Friends first…Lovers second, they say. We were friends. There was trust. There was love. Strut in HER Shoes…

We were friends for about three years prior to entering into our relationship. So, I thought I knew him. I never thought that someone I trusted… I loved… could turn into a man I never met. The abuse was gradual and, in the beginning, seemed so minor that I ignored it. I would make excuses for the behavior. “A harmless shove, means nothing.” Yet, reality hit and I knew something wasn’t right. Something was seriously wrong. But I stayed. For two long years, I endured physical and verbal abuse.

So the question of the moment is… why did I stay?

His potential. I was holding on to the person I fell in love with. Something, I’m sure we all have done. He wasn’t someone I met and immediately started dating. We hung around each other in college for years before our friendship turned into a relationship so I honestly thought…I knew him.

I stayed because I wanted to find that person again. That person was fun, caring and enjoyable and even though I rarely saw that person anymore—I was confident I would again. Someday. I hoped, at least. Also, the thought of starting over with someone new, was not appealing. I was once told I would meet my husband in college, and I believed that. I convinced myself that things would get better, I’m young; we can get through this together. I knew no one was perfect, so I was prepared to put in work. Again… I was making excuses.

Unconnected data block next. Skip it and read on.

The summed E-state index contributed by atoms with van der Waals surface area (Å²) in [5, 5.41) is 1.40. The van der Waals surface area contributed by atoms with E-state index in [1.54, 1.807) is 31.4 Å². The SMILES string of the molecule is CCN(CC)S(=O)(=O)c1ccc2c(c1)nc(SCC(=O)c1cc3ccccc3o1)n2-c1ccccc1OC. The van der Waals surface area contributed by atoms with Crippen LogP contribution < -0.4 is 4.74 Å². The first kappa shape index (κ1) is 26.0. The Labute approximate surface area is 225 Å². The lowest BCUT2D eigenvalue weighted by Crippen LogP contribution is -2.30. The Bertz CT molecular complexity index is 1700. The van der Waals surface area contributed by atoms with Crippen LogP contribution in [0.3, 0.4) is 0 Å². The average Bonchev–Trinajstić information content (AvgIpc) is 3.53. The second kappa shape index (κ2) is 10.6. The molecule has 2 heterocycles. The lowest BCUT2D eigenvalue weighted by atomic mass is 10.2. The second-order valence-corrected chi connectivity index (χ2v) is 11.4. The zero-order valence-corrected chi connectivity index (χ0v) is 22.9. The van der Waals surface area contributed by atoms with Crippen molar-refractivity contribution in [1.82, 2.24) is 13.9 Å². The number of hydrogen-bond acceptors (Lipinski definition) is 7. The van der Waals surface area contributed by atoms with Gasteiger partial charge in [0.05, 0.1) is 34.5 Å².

The excuses ended when I reflected on all the pushing, slapping, hair pulling, dragging and times he spit on me. Even the time when he tried to rape me, chasing me around the apartment, we shared, ripping my clothes off.

Repressed memories. No more denying… I was in an abusive relationship for about two years.

Strength inspired me to share my story. Ten years ago, I would have told anyone in the world I would NEVER be a victim of domestic violence. Three years ago, I would’ve never shared my story. But today, with God’s strength, I’m so far beyond the place where I was. It’s encouraging to me and, most importantly, to others to talk about it. It shows how far I’ve come over the years. I’ve always been an outspoken person and this experience and my platform allow me to relate to so many people and reach so many people. It was never a question whether I would tell my story; it was only a matter of when and how I would do it.

If you or you know someone that is currently in a domestic violence situation, talk to someone. Talk to anyone. As hard as it may be, LEAVE and never look back. It’s your saving grace. I made it out safe, and I’m blessed because not everyone has the strength to do so. I know, sometimes we (ladies) hold on to what we thought we had that we don’t realize the reality is nothing like the dream.

That’s the Catch-22 of “Love”.

Love is NOT abuse.

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